As with the junkyard of time machines, Pynchon plays all the cards in the "alternate reality" SF-deck. For much of the novel the characters are in search of Iceland Spar, a crystal that (speaking roughly) splits light into two slightly different duplicates of itself; and which can be used either as a lens to shine a light on alternate possible worlds, or perhaps as the key component in a weapon of mass destruction. This medium of doubling refracts, textually, the whole of literature (or near-as-dammit) into the twin discourses of "realist" and "sciencefictional." We read a doubled and simultaneous novel: not "realist sections followed by SF sections," but somehow, SF and realism continually in superposition with one another.
It's a yin-yang, or day-night dialectic. Against the day, we might say, stands the night. The novel's epigraph is a rather lovely line from Thelonius Monk: "it's always night, or we wouldn't need light." Pynchon returns again and again to descriptions of the sky at dawn, or sunset. Characters make elaborate and sometimes startling statements of allegiance to the light. "I want to know light," says one. "I want to reach inside light and find its heart, touch its soul, take some in my hands whatever it turns out to be, and bring it back, like the Gold Rush, only more at stake, maybe" (p.456). Or, as the head of a strange London-based religious sect says to private detective Lew Basnight:
As if imparting a secret Lew could not help thinking he had somehow, without knowing how, become ready to hear, the Cohen said, "We are light, you see, all of light—we are the light offered the batsmen at the end of the day, the shining eyes of our beloved, the flare of the safety-match at the high city window, the stars and nebulae in full midnight glory ..." (p.687-8)
But the other side never, in Pynchon's book, relinquishes its pull. Another of Webb Traverse's sons, Frank, has a dream of his dead father:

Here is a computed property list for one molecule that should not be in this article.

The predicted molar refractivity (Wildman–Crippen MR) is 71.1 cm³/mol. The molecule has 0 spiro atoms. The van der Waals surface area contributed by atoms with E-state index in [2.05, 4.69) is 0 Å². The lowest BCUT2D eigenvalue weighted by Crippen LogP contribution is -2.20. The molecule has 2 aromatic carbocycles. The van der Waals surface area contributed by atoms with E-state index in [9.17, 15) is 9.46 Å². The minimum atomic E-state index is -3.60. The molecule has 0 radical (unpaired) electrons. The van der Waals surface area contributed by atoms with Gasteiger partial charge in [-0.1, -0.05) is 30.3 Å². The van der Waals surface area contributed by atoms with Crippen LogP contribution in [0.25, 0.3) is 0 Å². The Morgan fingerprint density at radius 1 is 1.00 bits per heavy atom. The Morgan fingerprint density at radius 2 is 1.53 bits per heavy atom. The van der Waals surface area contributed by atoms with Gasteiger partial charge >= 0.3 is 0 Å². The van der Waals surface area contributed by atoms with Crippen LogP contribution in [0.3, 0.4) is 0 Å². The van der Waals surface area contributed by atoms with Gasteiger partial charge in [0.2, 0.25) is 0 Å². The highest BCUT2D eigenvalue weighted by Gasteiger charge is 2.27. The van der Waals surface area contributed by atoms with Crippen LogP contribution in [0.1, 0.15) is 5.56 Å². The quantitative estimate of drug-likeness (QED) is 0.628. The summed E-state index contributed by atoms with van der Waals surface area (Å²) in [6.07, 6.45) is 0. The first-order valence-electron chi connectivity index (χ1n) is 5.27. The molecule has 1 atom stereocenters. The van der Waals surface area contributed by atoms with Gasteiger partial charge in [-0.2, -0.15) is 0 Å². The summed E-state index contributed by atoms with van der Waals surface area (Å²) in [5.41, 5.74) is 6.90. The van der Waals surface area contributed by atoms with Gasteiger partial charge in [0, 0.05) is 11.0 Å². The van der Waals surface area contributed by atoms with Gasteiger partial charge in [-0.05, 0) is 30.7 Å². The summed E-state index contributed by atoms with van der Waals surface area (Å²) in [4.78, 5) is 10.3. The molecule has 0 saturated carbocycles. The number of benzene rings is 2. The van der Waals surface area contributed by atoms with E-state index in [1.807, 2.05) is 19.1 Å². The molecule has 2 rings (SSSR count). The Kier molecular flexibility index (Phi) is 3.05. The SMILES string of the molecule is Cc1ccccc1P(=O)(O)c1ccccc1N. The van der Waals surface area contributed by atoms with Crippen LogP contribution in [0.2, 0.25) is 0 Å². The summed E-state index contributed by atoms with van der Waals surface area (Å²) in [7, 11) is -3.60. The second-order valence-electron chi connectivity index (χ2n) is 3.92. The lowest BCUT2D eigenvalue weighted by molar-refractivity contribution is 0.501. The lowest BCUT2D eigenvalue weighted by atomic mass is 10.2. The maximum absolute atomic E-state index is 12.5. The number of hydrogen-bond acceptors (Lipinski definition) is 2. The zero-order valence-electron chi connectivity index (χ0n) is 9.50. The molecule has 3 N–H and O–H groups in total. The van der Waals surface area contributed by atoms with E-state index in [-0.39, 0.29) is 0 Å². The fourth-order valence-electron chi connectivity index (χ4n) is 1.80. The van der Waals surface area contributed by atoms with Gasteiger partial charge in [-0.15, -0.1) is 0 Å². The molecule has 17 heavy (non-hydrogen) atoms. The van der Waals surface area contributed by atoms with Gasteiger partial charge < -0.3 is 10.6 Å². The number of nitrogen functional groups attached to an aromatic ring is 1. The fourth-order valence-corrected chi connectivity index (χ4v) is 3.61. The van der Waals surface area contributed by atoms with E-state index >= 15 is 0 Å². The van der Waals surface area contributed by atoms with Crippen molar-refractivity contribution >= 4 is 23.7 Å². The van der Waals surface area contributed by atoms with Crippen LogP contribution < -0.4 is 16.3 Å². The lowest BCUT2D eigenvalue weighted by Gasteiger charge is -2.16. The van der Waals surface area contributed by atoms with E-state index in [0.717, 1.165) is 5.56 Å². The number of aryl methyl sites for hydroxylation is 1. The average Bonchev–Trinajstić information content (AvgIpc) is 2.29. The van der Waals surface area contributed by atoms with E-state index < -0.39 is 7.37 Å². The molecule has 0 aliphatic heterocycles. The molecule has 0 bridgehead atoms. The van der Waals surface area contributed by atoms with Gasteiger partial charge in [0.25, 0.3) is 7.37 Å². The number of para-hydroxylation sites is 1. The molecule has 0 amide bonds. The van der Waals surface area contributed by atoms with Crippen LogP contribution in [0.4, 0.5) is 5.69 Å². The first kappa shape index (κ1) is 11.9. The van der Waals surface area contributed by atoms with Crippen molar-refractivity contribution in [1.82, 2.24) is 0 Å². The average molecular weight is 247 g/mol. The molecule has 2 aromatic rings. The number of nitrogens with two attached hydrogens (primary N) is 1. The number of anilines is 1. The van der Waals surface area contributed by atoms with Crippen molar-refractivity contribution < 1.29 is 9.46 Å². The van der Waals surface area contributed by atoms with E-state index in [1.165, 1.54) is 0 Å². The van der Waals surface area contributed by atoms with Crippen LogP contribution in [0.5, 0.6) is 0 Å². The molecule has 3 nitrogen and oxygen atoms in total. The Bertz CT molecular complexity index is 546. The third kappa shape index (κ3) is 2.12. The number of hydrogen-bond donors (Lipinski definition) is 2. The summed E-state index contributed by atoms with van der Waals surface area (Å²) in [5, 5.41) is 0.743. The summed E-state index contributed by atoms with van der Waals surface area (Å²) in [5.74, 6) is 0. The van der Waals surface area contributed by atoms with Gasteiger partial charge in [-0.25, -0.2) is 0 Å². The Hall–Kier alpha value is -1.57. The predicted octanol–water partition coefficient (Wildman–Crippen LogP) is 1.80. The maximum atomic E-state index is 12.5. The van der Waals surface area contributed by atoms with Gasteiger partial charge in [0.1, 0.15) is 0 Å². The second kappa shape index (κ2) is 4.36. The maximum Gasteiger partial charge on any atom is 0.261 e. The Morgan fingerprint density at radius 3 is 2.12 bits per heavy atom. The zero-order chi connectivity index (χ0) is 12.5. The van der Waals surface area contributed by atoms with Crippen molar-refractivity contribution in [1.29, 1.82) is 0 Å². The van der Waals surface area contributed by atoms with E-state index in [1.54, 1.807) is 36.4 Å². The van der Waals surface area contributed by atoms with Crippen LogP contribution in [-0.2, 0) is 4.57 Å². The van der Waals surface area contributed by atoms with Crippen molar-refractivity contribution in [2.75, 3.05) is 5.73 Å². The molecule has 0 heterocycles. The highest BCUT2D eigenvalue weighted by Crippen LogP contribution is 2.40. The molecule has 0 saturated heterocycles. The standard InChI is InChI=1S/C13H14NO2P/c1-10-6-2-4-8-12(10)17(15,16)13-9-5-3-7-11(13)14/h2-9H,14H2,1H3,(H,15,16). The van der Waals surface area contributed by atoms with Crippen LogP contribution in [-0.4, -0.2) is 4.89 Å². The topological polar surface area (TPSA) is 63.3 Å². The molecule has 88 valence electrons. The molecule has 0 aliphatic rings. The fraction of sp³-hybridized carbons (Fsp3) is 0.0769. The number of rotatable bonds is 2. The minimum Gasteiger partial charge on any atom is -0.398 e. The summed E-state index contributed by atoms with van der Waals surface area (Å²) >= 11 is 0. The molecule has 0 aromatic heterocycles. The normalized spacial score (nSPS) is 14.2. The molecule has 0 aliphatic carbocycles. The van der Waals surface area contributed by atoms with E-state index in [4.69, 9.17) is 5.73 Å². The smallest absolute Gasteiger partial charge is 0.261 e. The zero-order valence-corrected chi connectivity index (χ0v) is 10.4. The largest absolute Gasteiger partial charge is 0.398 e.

The sky is always bleak and cloudless, with late-afternoon light draining away. Through the clairvoyance of dreams, Frank is certain—can actually see—his father; just the other side of the closed door; refusing to acknowledge Frank's increasingly desperate pounding. Pleading, even, by the end, crying "Pa, did you ever think I was good for anything? Don't you want me with you? On your side?" Understanding that "side" also means the side of the wall Webb is on. (p.650)
Side means death, then. With a lovely modulation Pynchon leaves a line break after this paragraph, and begins the next section with the seedy, understated yet touching regrowth of: "It had rained in the night, and some of the ocotillo fences had sprouted some green." There's a huge amount that if grim, oppressive, painful, and ugly in Pynchon's set-against day; but there are also great quantities of brightness, sex, moments of great beauty, and clumsy but rather charming humour. The "realist" daylight sections depend upon, and in turn determine, the nighttime frolics. There is a carefully worked process of doubling at work through the fiction as a whole.
Most of the characters in the novel have phantasmagorical, uncanny, or buffoonish doubles. The British thinker Renfrew talks of his German opposite number, the sinister Werfner, although the two men seem, in some sense, to be the same individual. Auberon Halfcourt, spymaster, has a Russian counterpart and enemy, Colonel Yevgeny Prokladka. The Chums of Chance are shadowed by a Russian zeppelin the Bol'shaia Igra and its crew the Tovarishchi Slutchainyi (the "comrades of randomness"). There are, indeed, many dozen similar examples of Pynchon laying out his pattern; but he does it so expertly that it rarely seems forced or over-schematic.